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Arty Farty Friday: Herb and Dorothy

I’ve been meaning to clean up my blogging habits and trying get some kind of rhythm going, but I’ve been also wanted to share with you some of the great finds of this summer, especially ones connected to art.

That’s why I hereby announce the start of Arty Farty Friday, a series of posts devoted to artists, their works, and the art world in general.

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Today I’d like to share with you the extraordinary story of Herbert and Dorothy Vogel, a middle-class couple living in New York, who amassed the largest and most important collection of contemporary art despite being on a limited budget.
Their collection consisted of over 4,782 works, which they kept displayed, but also stored in closets and under the bed, in their one-bedroom apartment in Manhattan.

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The couple would lived on Dorothy’s librarian salary, while Herb’s postal clerk income was spent acquiring art from relatively unknown New York artists.

They’d spend all their free time visiting artists in studios, attending exhibitions, and expanding on their enormous art stash.

Their collection, which was donated to The National Gallery in Washington in 1991, focuses on minimalist and conceptual art because, by their own admittion, other types of art were just too expensive for their meagre budget.

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Although they were regarded as the mascots of the NY art scene, and became authorities in “the next big thing”, it wasn’t until the 2008 documentary titled Herb and Dorothy that the extent of their passion for art was revealed to a wider audience.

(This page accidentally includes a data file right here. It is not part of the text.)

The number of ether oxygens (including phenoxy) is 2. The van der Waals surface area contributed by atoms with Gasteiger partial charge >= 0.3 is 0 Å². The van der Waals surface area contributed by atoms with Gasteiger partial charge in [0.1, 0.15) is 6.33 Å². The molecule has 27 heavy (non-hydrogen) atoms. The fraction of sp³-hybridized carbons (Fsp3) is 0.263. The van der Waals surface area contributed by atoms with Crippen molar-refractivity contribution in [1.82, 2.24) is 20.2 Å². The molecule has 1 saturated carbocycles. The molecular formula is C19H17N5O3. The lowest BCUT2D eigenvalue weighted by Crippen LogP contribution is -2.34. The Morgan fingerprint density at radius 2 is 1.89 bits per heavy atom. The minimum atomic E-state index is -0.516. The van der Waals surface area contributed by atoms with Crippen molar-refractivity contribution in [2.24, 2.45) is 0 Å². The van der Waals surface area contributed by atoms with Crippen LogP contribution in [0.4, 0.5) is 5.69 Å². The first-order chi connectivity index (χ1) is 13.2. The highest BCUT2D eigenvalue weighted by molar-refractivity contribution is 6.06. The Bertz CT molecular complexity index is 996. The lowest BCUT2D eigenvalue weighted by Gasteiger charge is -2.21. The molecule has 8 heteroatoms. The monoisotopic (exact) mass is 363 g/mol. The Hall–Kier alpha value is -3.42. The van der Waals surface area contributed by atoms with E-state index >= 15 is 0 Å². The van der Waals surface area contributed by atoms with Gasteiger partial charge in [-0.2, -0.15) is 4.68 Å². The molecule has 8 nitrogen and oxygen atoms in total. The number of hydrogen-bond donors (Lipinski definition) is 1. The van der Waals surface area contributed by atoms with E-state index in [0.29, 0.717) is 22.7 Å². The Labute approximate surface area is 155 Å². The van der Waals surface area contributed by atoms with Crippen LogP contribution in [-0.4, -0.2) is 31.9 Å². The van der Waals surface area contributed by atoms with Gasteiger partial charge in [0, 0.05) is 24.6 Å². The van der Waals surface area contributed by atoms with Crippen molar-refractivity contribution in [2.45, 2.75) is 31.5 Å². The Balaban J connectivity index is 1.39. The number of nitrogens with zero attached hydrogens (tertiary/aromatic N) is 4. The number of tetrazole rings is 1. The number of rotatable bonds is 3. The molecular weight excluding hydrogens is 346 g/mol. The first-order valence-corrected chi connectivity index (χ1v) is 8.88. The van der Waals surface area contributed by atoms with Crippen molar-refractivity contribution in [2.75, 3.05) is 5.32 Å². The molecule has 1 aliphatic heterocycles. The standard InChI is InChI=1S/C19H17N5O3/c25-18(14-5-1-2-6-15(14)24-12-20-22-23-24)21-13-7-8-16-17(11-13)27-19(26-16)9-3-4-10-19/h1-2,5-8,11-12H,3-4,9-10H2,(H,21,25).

This is a story about the love for art, a love that is all-consuming but ultimately incredibly rewarding.

You can watch the whole documentary here.

In a time when artworks go for astronomical sums and have become the safest way to invest money therefore pricing it out of the market for mere mortals, this pair redefined what it meant to be an art collector.

The Vogels collected works by Chuck Close, Pat Steir, Robert Mangold, Christo and Jeanne-Claude, Sol Lewitt, Donald Judd, Carl Andre, Richard Long, Julian Schnabel, Jeff Koons, and Richard Tuttle, just to name a few.

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All of these artists works are worth a fortune at auction, but I don’t think it ever even crossed Herb and Dorothy’s mind to actually sell of any pieces from their stash.

When their collection was turned over to The National Gallery and the couple received an annuity to keep them financially secure, they just continued to buy more art.

Herb and Dorothy was so successful that a follow-up documentary was created which continued the remarkable story of the Vogals.

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Herb and Dorothy: 50×50 follows the launch of The Dorothy and Herbert Vogel Collection: Fifty Works for Fifty States, a program donated 2,500 works to 50 institutions across 50 states.

To watch the whole documentary go here.

I really do urge you to check the documentaries out, even if you’re not all that interested in art.

This is a touching tale of what happens when an art lover is also a hoarder exhibiting compulsive behaviour, of how ordinary people can achieve extraordinary things with enough commitment and quite a bit sacrifice to their own personal comfort.

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Ultimately, it’s a love story about two kindred spirits who share a passion and allow it to consume their life and it’ll warm your heart.

Word of warming, before you rush off and start buying art in a Vogel-inspired haze, I think it’s important to mention that Herb had an incredibly eye for spotting artists who would go on to become acclaimed and sought after.

He would acquire works by an artist that especially moved him at an alarming pace, revealing his compulsive nature and, luckily, many of these pieces turned out to be a sound investment.

Secondly, by their own admission, not all the artwork the Vogals bought for their collection stood the test of time and is valuable now.

You can take The Collector Challenge to test your eye for art by trying to pick out works from the Vogel collection.

Let me tell you, I’ve never gotten so many wrong answers in one go before, but it’s so much fun.

A Vogal I am not!
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